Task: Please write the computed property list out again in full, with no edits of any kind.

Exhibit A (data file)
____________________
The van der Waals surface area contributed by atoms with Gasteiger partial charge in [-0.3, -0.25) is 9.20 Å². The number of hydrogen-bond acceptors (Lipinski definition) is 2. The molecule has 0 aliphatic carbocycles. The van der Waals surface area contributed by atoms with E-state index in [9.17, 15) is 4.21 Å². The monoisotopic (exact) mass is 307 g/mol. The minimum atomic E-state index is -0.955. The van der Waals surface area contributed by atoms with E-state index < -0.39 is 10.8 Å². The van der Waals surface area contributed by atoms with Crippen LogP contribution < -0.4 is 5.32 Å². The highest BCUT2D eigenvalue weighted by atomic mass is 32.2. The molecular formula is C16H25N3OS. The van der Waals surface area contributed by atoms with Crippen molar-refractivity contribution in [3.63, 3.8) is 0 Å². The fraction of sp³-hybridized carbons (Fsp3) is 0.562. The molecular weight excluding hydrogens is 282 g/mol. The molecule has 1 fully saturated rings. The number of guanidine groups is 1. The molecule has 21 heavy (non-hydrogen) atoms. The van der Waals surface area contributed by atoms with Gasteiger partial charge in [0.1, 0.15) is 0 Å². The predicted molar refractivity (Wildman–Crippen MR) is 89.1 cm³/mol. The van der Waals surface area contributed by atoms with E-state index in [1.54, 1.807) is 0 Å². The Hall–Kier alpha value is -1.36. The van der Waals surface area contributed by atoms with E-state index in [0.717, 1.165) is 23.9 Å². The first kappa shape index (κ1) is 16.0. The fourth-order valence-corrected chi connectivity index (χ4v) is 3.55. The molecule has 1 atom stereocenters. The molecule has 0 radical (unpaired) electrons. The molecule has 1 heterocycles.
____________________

The van der Waals surface area contributed by atoms with Gasteiger partial charge in [-0.3, -0.25) is 9.20 Å². The number of hydrogen-bond acceptors (Lipinski definition) is 2. The molecule has 0 aliphatic carbocycles. The van der Waals surface area contributed by atoms with E-state index in [9.17, 15) is 4.21 Å². The monoisotopic (exact) mass is 307 g/mol. The minimum atomic E-state index is -0.955. The van der Waals surface area contributed by atoms with E-state index < -0.39 is 10.8 Å². The van der Waals surface area contributed by atoms with Crippen LogP contribution < -0.4 is 5.32 Å². The highest BCUT2D eigenvalue weighted by atomic mass is 32.2. The molecular formula is C16H25N3OS. The van der Waals surface area contributed by atoms with Crippen molar-refractivity contribution in [3.63, 3.8) is 0 Å². The fraction of sp³-hybridized carbons (Fsp3) is 0.562. The molecular weight excluding hydrogens is 282 g/mol. The molecule has 1 fully saturated rings. The number of guanidine groups is 1. The molecule has 21 heavy (non-hydrogen) atoms. The van der Waals surface area contributed by atoms with Gasteiger partial charge in [0.1, 0.15) is 0 Å². The predicted molar refractivity (Wildman–Crippen MR) is 89.1 cm³/mol. The van der Waals surface area contributed by atoms with E-state index in [1.54, 1.807) is 0 Å². The Hall–Kier alpha value is -1.36. The van der Waals surface area contributed by atoms with E-state index in [0.717, 1.165) is 23.9 Å². The first kappa shape index (κ1) is 16.0. The fourth-order valence-corrected chi connectivity index (χ4v) is 3.55. The molecule has 1 atom stereocenters. The molecule has 0 radical (unpaired) electrons. The molecule has 1 heterocycles.